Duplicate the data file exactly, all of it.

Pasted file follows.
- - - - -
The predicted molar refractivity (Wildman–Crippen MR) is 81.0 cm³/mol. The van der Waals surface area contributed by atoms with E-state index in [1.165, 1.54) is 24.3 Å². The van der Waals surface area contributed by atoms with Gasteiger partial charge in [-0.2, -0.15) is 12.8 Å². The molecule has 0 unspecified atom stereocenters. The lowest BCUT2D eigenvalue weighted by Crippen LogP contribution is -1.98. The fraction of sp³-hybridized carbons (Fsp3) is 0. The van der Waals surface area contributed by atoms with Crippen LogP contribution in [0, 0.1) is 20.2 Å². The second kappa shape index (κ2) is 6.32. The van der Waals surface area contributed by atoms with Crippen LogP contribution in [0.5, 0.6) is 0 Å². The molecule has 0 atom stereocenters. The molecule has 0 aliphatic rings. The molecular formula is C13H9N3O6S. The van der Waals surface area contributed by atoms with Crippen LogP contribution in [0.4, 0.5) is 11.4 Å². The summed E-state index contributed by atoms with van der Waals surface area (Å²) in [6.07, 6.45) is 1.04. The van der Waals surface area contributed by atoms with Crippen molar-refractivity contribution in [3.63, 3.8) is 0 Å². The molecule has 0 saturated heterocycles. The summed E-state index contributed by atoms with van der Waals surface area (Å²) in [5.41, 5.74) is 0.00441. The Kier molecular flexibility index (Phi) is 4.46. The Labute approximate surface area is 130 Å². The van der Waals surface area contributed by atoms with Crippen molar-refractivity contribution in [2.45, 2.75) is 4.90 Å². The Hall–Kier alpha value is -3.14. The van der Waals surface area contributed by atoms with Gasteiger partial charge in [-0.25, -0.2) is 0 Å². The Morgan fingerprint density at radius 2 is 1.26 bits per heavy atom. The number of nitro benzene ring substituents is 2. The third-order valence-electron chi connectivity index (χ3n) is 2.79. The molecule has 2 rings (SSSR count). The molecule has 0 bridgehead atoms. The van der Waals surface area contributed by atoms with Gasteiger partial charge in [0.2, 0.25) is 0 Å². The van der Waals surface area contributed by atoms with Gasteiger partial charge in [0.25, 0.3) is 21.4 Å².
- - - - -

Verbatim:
The predicted molar refractivity (Wildman–Crippen MR) is 81.0 cm³/mol. The van der Waals surface area contributed by atoms with E-state index in [1.165, 1.54) is 24.3 Å². The van der Waals surface area contributed by atoms with Gasteiger partial charge in [-0.2, -0.15) is 12.8 Å². The molecule has 0 unspecified atom stereocenters. The lowest BCUT2D eigenvalue weighted by Crippen LogP contribution is -1.98. The fraction of sp³-hybridized carbons (Fsp3) is 0. The van der Waals surface area contributed by atoms with Crippen LogP contribution in [0, 0.1) is 20.2 Å². The second kappa shape index (κ2) is 6.32. The van der Waals surface area contributed by atoms with Crippen LogP contribution in [0.5, 0.6) is 0 Å². The molecule has 0 atom stereocenters. The molecule has 0 aliphatic rings. The molecular formula is C13H9N3O6S. The van der Waals surface area contributed by atoms with Crippen LogP contribution in [0.4, 0.5) is 11.4 Å². The summed E-state index contributed by atoms with van der Waals surface area (Å²) in [6.07, 6.45) is 1.04. The van der Waals surface area contributed by atoms with Crippen molar-refractivity contribution in [3.63, 3.8) is 0 Å². The molecule has 0 saturated heterocycles. The summed E-state index contributed by atoms with van der Waals surface area (Å²) in [5.41, 5.74) is 0.00441. The Kier molecular flexibility index (Phi) is 4.46. The Labute approximate surface area is 130 Å². The van der Waals surface area contributed by atoms with Crippen molar-refractivity contribution in [2.45, 2.75) is 4.90 Å². The Hall–Kier alpha value is -3.14. The van der Waals surface area contributed by atoms with Gasteiger partial charge in [-0.25, -0.2) is 0 Å². The Morgan fingerprint density at radius 2 is 1.26 bits per heavy atom. The number of nitro benzene ring substituents is 2. The third-order valence-electron chi connectivity index (χ3n) is 2.79. The molecule has 2 rings (SSSR count). The molecule has 0 bridgehead atoms. The van der Waals surface area contributed by atoms with Gasteiger partial charge in [0.2, 0.25) is 0 Å². The van der Waals surface area contributed by atoms with Gasteiger partial charge in [0.25, 0.3) is 21.4 Å².